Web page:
Cuboid

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In geometry, a cuboid is a convex polyhedron bounded by six quadrilateral faces, whose polyhedral graph is the same as that of a cube. While some mathematical literature refers to any such polyhedron as a cuboid,[1] other sources use "cuboid" to refer to a shape of this type in which each of the faces is a rectangle (and so each pair of adjacent faces meets in a right angle); this more restrictive type of cuboid is also known as a rectangular cuboid, right cuboid, rectangular box, rectangular hexahedron, right rectangular prism, or rectangular parallelepiped.[2]

General cuboids[edit]

By Euler's formula the number of faces ('F'), vertices (V), and edges (E) of any convex polyhedron are related by the formula "F + V " = E + 2 . In the case of a cuboid this gives 6 + 8 = 12 + 2; that is, like a cube, a cuboid has 6 faces, 8 vertices, and 12 edges.

Along with the rectangular cuboids, any parallelepiped is a cuboid of this type, as is a square frustum (the shape formed by truncation of the apex of a square pyramid).

Rectangular cuboid[edit]

Rectangular cuboid
Rectangular cuboid
Type Prism
Faces 6 rectangles
Edges 12
Vertices 8
Symmetry group D2h, [2,2], (*222), order 8
Schläfli symbol { }×{ }×{ } or { }3
Coxeter diagram CDel node 1.pngCDel 2.pngCDel node 1.pngCDel 2.pngCDel node 1.png
Dual polyhedron Rectangular fusil
Properties convex, zonohedron, isogonal

In a rectangular cuboid, all angles are right angles, and opposite faces of a cuboid are equal. It is also a right rectangular prism. The term "rectangular or oblong prism" is ambiguous. Also the term rectangular parallelepiped or orthogonal parallelepiped is used.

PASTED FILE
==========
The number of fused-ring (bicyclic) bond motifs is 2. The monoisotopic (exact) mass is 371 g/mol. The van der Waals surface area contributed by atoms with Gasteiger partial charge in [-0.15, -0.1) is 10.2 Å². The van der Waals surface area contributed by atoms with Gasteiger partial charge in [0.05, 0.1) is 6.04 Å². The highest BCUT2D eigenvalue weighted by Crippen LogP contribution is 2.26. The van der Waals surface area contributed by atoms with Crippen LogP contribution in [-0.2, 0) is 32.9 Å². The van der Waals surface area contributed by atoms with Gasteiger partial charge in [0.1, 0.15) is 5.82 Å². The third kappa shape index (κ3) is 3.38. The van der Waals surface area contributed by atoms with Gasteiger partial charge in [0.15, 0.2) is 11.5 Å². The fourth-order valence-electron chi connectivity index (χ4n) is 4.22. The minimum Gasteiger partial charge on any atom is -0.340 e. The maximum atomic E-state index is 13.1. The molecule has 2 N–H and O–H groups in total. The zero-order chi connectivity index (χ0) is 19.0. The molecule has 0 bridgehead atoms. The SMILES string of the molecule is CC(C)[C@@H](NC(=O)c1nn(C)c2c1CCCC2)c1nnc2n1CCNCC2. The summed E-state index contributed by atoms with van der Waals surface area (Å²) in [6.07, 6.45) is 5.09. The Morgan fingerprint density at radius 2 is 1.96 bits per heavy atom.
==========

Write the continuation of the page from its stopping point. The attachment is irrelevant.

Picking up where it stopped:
The square cuboid, square box, or right square prism (also ambiguously called square prism) is a special case of the cuboid in which at least two faces are squares. The cube is a special case of the square cuboid in which all six faces are squares.

If the dimensions of a cuboid are a, b and c, then its volume is abc and its surface area is 2ab + 2ac + 2bc.

The length of the space diagonal is

d = \sqrt{a^2+b^2+c^2}.\

Cuboid shapes are often used for boxes, cupboards, rooms, buildings, etc. Cuboids are among those solids that can tessellate 3-dimensional space. The shape is fairly versatile in being able to contain multiple smaller cuboids, e.g. sugar cubes in a box, boxes in a cupboard, cupboards in a room, and rooms in a building.

A cuboid with integer edges as well as integer face diagonals is called an Euler brick, for example with sides 44, 117 and 240. A perfect cuboid is an Euler brick whose space diagonal is also an integer. It is currently unknown whether a perfect cuboid actually exists.

See also[edit]

References[edit]

  1. ^ Robertson, Stewart Alexander (1984), Polytopes and Symmetry, Cambridge University Press, p. 75, ISBN 978-0-521-27739-6 
  2. ^ Dupuis, Nathan Fellowes (1893), Elements of Synthetic Solid Geometry, Macmillan, p. 53 

External links[edit]